It has now been almost two years since the Taliban came to power in Afghanistan. In recent weeks, a number of international assessments have been published looking at the state of the country under their leadership.
One UN report looked at the potential for terrorism in a country where ‘terrorist groups enjoy greater freedom… than at any time in recent history.’ Links between the Taliban and al-Qaeda are said to be ‘strong and symbiotic’, with al-Qaeda ‘rebuilding operational capability’ from its base in Afghanistan.
Another UN report detailed the arbitrary shootings of former government and security personnel, public executions and flogging of ‘adulterers’. It also examined the continuing discrimination against women and girls, with the removal of their educational opportunities and access to almost all jobs. The UN special rapporteur on human rights in Afghanistan, Richard Bennett, called this ‘gender apartheid’. Journalists have been arrested, while a prominent education advocate, Matiullah Wesa, has been held without trial for several months. And so it goes on.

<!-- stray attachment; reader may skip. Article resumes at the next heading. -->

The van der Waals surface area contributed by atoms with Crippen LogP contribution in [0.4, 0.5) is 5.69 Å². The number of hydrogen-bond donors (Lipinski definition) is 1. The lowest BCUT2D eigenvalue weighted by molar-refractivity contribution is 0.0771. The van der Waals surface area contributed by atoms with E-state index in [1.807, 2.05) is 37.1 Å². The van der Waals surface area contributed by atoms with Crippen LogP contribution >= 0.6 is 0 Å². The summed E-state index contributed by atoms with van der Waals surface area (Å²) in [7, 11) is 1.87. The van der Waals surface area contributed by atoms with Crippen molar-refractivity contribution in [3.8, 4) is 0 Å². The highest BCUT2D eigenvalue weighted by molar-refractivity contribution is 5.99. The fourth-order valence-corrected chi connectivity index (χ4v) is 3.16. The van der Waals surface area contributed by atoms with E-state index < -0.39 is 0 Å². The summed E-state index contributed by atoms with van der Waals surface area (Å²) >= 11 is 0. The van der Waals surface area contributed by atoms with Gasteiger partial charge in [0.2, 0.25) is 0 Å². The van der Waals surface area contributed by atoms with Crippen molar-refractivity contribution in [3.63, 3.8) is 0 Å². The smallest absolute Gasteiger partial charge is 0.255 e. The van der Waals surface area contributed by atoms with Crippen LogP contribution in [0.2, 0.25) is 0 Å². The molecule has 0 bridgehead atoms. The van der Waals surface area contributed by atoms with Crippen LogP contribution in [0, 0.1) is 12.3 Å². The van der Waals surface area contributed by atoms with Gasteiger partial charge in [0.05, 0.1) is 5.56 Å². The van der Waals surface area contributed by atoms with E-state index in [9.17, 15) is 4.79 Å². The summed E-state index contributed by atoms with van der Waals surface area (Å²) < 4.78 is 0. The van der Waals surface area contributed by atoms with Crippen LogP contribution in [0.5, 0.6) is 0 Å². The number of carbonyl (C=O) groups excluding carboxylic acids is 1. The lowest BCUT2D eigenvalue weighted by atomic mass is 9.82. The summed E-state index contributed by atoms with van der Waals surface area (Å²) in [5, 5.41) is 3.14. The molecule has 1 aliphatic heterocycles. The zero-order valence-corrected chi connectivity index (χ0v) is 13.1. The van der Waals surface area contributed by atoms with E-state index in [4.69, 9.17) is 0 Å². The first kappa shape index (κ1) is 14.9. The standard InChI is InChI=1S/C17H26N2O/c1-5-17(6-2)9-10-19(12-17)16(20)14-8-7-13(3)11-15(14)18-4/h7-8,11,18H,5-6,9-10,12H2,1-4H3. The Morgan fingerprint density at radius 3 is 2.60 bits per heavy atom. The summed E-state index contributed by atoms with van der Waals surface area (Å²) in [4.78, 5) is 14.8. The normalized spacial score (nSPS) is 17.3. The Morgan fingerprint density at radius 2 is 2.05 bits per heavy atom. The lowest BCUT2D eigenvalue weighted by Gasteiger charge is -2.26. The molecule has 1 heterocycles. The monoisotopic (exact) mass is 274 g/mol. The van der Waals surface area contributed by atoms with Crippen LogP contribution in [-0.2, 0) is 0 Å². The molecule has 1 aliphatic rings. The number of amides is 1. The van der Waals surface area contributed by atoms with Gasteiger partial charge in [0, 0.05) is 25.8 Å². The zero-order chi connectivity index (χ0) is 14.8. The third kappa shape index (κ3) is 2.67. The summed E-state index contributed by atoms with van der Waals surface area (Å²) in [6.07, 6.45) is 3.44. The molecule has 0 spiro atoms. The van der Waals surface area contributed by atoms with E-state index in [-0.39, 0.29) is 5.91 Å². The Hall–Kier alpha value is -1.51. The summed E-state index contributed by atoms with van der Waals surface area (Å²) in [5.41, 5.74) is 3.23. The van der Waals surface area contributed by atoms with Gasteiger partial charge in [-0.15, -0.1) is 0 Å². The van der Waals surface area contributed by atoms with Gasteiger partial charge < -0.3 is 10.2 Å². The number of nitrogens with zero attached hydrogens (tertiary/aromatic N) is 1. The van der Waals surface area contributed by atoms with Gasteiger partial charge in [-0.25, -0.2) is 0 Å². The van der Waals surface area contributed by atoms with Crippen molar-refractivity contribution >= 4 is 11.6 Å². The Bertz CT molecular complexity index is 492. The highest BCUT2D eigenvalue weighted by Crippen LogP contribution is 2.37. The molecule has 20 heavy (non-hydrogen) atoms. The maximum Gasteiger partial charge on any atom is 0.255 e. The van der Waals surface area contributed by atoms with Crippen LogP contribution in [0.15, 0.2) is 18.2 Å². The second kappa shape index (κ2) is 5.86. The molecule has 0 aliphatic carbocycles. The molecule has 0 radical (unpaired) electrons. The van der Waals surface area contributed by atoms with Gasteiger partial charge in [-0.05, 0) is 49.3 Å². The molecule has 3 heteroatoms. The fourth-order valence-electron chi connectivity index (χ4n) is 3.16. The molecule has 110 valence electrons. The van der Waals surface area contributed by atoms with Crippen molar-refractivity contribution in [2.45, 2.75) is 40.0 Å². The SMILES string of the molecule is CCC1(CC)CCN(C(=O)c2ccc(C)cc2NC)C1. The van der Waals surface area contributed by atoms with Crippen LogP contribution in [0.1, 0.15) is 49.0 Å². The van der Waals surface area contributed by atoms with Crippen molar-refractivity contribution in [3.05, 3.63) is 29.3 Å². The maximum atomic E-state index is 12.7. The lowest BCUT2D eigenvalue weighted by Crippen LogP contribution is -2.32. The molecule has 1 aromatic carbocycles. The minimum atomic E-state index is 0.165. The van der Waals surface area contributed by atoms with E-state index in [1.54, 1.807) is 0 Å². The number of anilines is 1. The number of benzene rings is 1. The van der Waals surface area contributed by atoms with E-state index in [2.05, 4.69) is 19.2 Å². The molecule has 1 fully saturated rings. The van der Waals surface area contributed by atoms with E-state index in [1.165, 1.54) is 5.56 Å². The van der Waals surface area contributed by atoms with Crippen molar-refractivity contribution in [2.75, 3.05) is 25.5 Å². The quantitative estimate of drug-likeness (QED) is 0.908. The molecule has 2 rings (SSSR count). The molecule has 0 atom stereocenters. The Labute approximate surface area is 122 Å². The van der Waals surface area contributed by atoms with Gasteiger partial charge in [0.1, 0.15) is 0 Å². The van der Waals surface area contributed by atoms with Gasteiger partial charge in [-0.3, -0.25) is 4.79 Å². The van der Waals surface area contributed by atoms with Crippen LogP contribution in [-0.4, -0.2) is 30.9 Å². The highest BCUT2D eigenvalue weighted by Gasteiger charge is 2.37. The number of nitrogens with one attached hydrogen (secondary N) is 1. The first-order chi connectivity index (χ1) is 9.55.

But Tobias Ellwood, the Chair of the Commons Defence Committee, who has just returned from Afghanistan, appears to have visited a different country. In a video posted on twitter, and an article in the Telegraph, Ellwood argues that it is time to recognise the Taliban administration, and reopen the British embassy, which he says was closed ‘for political rather than security reasons.’ After the very brief visit, he said ‘security has vastly improved,’ and detailed ‘game-changing’ improvements in the past two years, in contrast to the 20 years Nato troops were in the country. The growing of opium poppies is banned, and corruption ‘has all but disappeared.’
But Ellwood’s somewhat thin list of supposed improvements includes things, such as the use of solar panels to pump water for irrigation, that were widespread before the Taliban came to power.